(Seguin) -- The Guadalupe County Commissioners Court is teaming up with Communities in School South Central Texas (CIS) to help spread the word about the need for more people to mentor children across Guadalupe County. CIS works with schools throughout the Seguin, New Braunfels, Luling, Marion and Schertz/Cibolo areas.
CIS Mentoring Coordinator Sonya Chapa made a brief presentation to the commissioners court on Tuesday. Chapa says she's using the new year as a way to reach out to more adults in an attempt to get them to mentor a child.
"January is our month to really push and promote the recruitment of mentors. We are in Guadalupe County. So we serve New Braunfels ISD, Comal ISD, Seguin, Marion and some of the schools in (the) Schertz/Cibolo/Universal City (ISD). So we are a big part of Guadalupe County and we'd really like your support in helping promote and share the opportunity to mentor a student," said Chapa.
Chapa says CIS has made it easy for people to volunteer. She says it's a rewarding opportunity for both the mentor and the student.
"It's really simple. We ask for a minimum of 30 minutes per week to work with a child. It would be the same child. So you build that relationship and that rapport. You really get to make a difference in a child's life," said Chapa.
The court was very supportive the CIS and all of the services that it offers. Commissioners Judy Cope and Jim Wolverton say they've seen firsthand the good things that come from Communites in Schools. Guadalupe County Judge Kyle Kutscher says that they want to do all that they can to encourage people to volunteer as mentors.
"I think each one of us in this room, even those out in the audience, can look back in their life and think of at least one or two people that were role models to them. (People) that they looked up to, that helped shaped who they are today. So it definitely is vital in a young person's life to have a mentor, a role model, someone that they can model their decisions and personality and character and morals after. So it definitely is important. We thank you for all your hard work. If there's ever anything else we can do besides just doing this proclomation, which is important -- if we can help get the word out even more in other ways, please let us know. We'll be happy to do so," said Kustcher.
The idea that mentoring is good for kids is nothing new, but Chapa shared some recent data that shows just how much it can have a positive impact on a child's life.
"52 percent are less likely to skip a day of school. 48 percent are less likely to use drugs...(and) 81 percent are more likely to participate in a positive activity -- sports, scouts, community involvement, Leo club, (and) things like that. That 30 minutes a week does give that return back to society, which is pretty significant," said Chapa.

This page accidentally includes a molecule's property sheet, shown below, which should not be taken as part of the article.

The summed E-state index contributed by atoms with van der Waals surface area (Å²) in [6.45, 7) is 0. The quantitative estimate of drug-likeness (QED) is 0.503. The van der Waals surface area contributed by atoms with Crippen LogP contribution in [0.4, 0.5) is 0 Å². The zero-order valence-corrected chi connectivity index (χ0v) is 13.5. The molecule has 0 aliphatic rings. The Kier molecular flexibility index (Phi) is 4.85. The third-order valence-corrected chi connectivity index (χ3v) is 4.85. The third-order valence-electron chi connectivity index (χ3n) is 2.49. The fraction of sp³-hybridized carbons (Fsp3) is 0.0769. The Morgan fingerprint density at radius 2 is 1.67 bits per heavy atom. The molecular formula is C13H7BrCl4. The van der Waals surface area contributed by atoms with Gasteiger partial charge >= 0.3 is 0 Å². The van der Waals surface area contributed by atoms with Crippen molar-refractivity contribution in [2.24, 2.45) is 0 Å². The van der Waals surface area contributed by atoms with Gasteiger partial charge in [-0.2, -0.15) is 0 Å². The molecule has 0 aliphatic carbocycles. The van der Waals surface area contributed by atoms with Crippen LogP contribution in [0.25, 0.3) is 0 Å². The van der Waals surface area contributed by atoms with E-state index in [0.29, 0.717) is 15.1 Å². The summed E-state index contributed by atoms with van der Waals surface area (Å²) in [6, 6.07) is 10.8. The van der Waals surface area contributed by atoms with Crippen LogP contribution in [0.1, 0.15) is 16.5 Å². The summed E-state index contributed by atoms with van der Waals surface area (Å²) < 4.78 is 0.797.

Chapa says the mentoring program works. She shared with the court the story of a young man, who's now an adult. The program helped him, and now he is giving back it as well.
"One of the young men, he was in a gang, had to relocate. He's with a different group of people, different support system, different families, but he has changed his life, because of the work that CIS and his mentor has been working with him. Now, he's a paramedic and continuing his education; and (he) mentors a younger student who is just starting off in paradmedic school, down that path. So that's our whole goal is to turn around and give back," said Chapa.
Judge Kutscher asked Chapa about just how great the need was for mentors across the area serviced by CIS. Chapa says they have hundreds of kids who need a mentor, but they only have a fraction of the adults that they need to service and grow the program.
"In Guadalupe, Comal, Caldwell counties, I'm right now at 534 mentors. We intensively direct serve -- that means once a week, our social workers and counselors visit with over 4,000 kids. So that shows you the gap. I would love to say I have 3,000 mentors to work with those students. We are growing. When I started the program four years ago, I started with 72," said Chapa.
Chapa says there are lots of good people out their who could volunteer as a mentor in Guadalupe County. She says there are no special skills required. You just need the time and desire to help kids here in the community.
"The word mentor is very heavy for some people. It kind of scares them, but (it's) 30 minutes a week to just chat. (It's) a friendship with a purpose. That's really all it is. 'What's your goal?' You'll find out when you meet your student. We want to know how we can best match those. But once you meet your student, we'll give you that low down -- if you will -- on the student and what that focus needs to be," said Chapa.
To learn more about the Communities in Schools mentoring program, or to fill out an application to volunteer, visit the non-profit organization's website at www.cis-sct.org.